In the bitter verbal battling which rumbled beneath the physical violence of the pre-Revolutionary years, the heavy advantage rested with the radical press. Led by such pseudonymous journalistic swordsmen as Samuel Adams, Joseph Hawley, and Joseph Warren, the patriots skewered
the administration and the loyal faction without restraint, and almost without opposition.1
Only one tory printer possessed sufficient journalistic skill and courage to brave the muscular threats with which Sam's Mohawks imposed their ideas of liberty. That man was John Mein, printer of the Boston Chronicle
. It was Mein, for example, who crippled Adams' nonimportation campaign by publishing authenticated lists of the self-styled “well-disposed” merchants who, having signed the agreement not to import, were quietly landing and selling forbidden goods.2
Mein's combative nature and his journalistic skill plunged the Boston Chronicle
into controversy from the very start of its brief existence. In the first issue, under a London dateline, Mein ran a sharp attack on William Pitt, Earl of Chatham, the idol of the Sons of Liberty.3
A violent response by “Americus” appeared in Edes and Gill's Boston Gazette,
indirectly accusing Mein, among other things, of Jacobite leanings.4
Storming into the Gazette's
office, Mein unsuccessfully demanded that the editors name the author; returning the next day, he repeated his inquiry and was again repulsed.5
Finally, that evening, Mein met Gill and, by his own admission, caned him.6
Gill sued Mein for £200 at the April 1768 Suffolk Inferior Court, where with Adams as Gill's counsel the case was tried on 28 April 1768; after a “long hearing” the jury brought in a verdict for Gill of £130 and costs.7
Both parties appealed. Meanwhile, Mein had been cited criminally for the assault, and at the April sitting of the Court of Sessions, had been fined forty shillings.8
At the March 1769 Suffolk Superior Court, the civil matter went to trial on Mein's appeal, with Kent and Auchmuty defending Mein, while Otis and Adams (whose minutes appear below) represented Gill. This time Gill won again, but the verdict was reduced to £75 and costs. A motion for a new trial was made in Mein's behalf, but later withdrawn.9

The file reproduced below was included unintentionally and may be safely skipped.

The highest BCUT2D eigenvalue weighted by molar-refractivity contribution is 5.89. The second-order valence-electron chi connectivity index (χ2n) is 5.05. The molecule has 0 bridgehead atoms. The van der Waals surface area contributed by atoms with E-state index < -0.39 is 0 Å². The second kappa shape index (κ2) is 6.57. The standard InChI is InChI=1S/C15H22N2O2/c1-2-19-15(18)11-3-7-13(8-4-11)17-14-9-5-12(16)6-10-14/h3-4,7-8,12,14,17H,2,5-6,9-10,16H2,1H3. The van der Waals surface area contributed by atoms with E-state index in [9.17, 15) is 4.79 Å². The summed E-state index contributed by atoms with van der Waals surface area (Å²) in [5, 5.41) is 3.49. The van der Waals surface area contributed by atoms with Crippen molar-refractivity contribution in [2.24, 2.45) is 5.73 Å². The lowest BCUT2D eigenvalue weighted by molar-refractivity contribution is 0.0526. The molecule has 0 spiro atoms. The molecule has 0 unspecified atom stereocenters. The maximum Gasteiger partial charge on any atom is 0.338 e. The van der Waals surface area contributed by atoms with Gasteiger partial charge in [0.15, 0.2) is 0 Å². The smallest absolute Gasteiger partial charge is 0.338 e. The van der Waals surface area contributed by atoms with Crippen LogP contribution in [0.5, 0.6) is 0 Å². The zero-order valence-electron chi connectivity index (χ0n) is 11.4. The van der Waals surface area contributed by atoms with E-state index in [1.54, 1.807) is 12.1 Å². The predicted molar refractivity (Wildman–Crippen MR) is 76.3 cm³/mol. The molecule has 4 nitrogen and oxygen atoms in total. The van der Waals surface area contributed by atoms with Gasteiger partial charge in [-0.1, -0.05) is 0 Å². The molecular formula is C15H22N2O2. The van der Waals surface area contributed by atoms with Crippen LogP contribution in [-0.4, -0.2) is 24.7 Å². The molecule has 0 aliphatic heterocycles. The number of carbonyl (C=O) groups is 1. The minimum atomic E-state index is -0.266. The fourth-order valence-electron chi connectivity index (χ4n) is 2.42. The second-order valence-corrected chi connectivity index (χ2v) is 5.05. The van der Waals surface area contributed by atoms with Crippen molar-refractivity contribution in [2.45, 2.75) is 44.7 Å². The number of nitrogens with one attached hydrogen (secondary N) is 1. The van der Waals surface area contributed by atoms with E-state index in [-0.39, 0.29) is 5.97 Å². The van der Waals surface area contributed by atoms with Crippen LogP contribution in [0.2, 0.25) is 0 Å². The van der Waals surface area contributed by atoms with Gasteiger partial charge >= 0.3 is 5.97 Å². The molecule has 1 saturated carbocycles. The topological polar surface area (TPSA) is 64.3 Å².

From the state of Adams' minutes, it seems probable that he opened for the plaintiff and was followed by Kent for the defendant. Plaintiff's evidence then went in, but defendant did not introduce any. Auchmuty closed for defendant, and Otis for plaintiff.
Although Mein's plea had traversed (denied) the assault, and had not attempted to justify it, the Adams minutes suggest that Mein conceded the striking but sought to minimize the damages by arguing provocation.
1. The best treatment of this subject is Arthur M. Schlesinger, Prelude to Independence 84–109 (N.Y., 1958); see also John C. Miller, Sam Adams, Pioneer in Propaganda 174–176 (Boston, 1936); E. F. Brown, Joseph Hawley 63–68 (N.Y., 1930); John Gary, Joseph Warren 60–63 (Urbana, 111., 1961).
2. On Mein's life, see Alden, “John Mein: Scourge of Patriots,” 34 Col. Soc. Mass., Pubns.
571–599 (1942), and Bolton, “Circulating Libraries in Boston, 1765–1865,” 11 Col. Soc. Mass., Pubns.
196–200 (1907). See also No. 12
. On the Boston Chronicle,
see Matthews, “Bibliographical Notes to Check List of Boston Newspapers, 1704–1780,” 9 Col. Soc. Mass., Pubns.
403, 480–483 (1907); Schlesinger, Prelude to Independence
107; Andrews, “Boston Merchants and the Non-Importation Movement,” 19 Col. Soc. Mass., Pubns.
159, 227–230 (1917).
3. “It is confidently reported that the E. of C—'s gout is only political, and that notwithstanding his late indisposition he will soon appear on the scene of action and struggle hard to guide the reins of government, but having lost the confidence of the people, whom he has deceived by his contradictions and changes, and never having been a favorite with the nobility, whom he always affected to dispise, he will while he exists be considered by every disinterested man as a miserable monument of wrecked ambition.” Boston Chronicle, 21 Dec. 1767, p. 5, col. 1. In the same piece, the Marquis of Rockingham received praise for having “quieted the commotions which shook the state by the repeal of the American Stamp Act; while he preserved the constitution in full vigour by the act for securing the dependence of the colonies.”
4. “When I read the Proposals, for publishing the Boston Chronicle, I tho't on the Plan with Satisfaction, hoping thereby much good would accrue to America in general, and to this province in particular; with Pleasure I also noted the judicious Advice given Messi'rs Mein and Fleeming by their Friends of Taste. It runs thus: